Leonard Bernstein and the Music of Boston’s Congregation Mishkan Tefila
From a young age, Leonard Bernstein attended religious services at Congregation Mishkan Tefila, the first synagogue in Boston to align itself with Conservative Judaism. Geared to young upwardly mobile immigrants like his parents, the synagogue occupied what it described in 1921 as “the middle ground between Orthodox and Reformed Judaism.” It advocated (as Leonard Bernstein later would) “Liberalism, Zionism and Social Service.” It sought to preserve elements of tradition while adapting Judaism’s “creed and observances to the ever broadening experience and outlook of the human race.” It introduced Leonard Bernstein to the power of great music.
In 1925 Mishkan Tefila opened a palatial synagogue on the corner of Elm Hill Avenue and Seaver Street overlooking Franklin Park. The sumptuous building, through its monumental American Renaissance-style architecture and its conspicuous opulence, announced to Bostonians that Eastern European Jews like the Bernsteins had arrived.
Rabbi Herman Rubenovitz (1883-1966), a Lithuanian immigrant and Zionist who graduated from City College and the Jewish Theological Seminary, presided over this magnificent synagogue. He looked to create in Boston an American version of the great choral synagogues of Paris, Berlin and Vienna. His goal was to see “our traditional ritual clothed in glorious musical vesture, and carried out in a setting of great dignity and decorum.”
Rubenovitz introduced organ music and a mixed choir into the Sabbath and holiday worship at Mishkan Tefila. Among Conservative congregations, and among Mishkan Tefila’s own members, such innovations generated substantial controversy because they contravened traditional Jewish law. Ultimately, the issue was decided democratically by a congregational vote. Rubenovitz’s views prevailed, and as he later reported with pride, “instead of decreasing, our membership grew rapidly.”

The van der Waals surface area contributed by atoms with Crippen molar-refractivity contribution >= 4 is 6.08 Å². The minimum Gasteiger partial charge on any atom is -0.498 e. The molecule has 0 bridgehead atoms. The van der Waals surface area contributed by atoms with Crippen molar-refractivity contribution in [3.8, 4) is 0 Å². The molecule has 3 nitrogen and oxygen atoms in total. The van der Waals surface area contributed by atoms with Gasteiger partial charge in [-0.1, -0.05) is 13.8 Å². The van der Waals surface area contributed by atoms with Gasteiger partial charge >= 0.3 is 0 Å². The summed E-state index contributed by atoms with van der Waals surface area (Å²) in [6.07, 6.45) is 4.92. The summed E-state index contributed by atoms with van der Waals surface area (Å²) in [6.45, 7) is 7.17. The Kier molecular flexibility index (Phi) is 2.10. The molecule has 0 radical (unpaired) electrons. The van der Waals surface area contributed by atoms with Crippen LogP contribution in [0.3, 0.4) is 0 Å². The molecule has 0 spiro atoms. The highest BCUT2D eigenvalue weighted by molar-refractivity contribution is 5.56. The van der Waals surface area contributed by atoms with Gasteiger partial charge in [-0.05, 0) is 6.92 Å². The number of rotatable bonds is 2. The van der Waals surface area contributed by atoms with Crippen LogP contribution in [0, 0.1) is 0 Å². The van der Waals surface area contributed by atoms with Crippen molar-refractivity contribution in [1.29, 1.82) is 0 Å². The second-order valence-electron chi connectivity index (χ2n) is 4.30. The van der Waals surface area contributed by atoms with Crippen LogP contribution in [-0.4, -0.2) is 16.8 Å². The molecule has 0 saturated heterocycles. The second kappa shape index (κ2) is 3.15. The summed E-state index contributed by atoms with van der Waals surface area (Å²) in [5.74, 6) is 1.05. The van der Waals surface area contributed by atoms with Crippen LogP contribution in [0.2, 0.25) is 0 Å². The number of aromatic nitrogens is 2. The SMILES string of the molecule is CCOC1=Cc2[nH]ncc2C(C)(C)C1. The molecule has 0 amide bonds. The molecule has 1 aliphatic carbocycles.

In 1923, around the time that the Bernstein family joined Mishkan Tefila, the congregation engaged a distinguished Russian cantor named Izso G. Glickstein (1891-1947). Trained in Budapest and Vienna, Glickstein had served as chief cantor in some of Hungary’s foremost synagogues and possessed a voice noted for its “power, range and beauty.” He was also a man of striking presence. Leonard Bernstein, who always had an eye for handsome men, recalled him as a “fabulous cantor … a great musician and a beautiful man, very tall, very majestic.”
Glickstein was joined in 1928 by a European music director who would profoundly influence Leonard Bernstein’s life. This was Solomon Gregory Braslavsky (1887-1975), the first composer and student of music of any kind that the young Bernstein knew, and the man he credited for the “first real music I heard.” Born in Kaligorka, Russia, the son of a cantor, Braslavsky was trained in his father’s synagogue choir. In 1908 he moved to Vienna to study at the Royal Imperial Academy of Music, where he gained a thorough grounding in European music. On graduation, he became the conductor of Vienna’s Jewish Hakoah Orchestra, organized and conducted the city’s Jewish choral society, and was appointed professor of music at the Jewish Theological Seminary in Vienna. Forever after, following European tradition of that time, he was known formally as “Professor Braslavsky.” Many prominent cantors studied under him in Vienna, and he befriended the greatest Jewish musical figures of his day.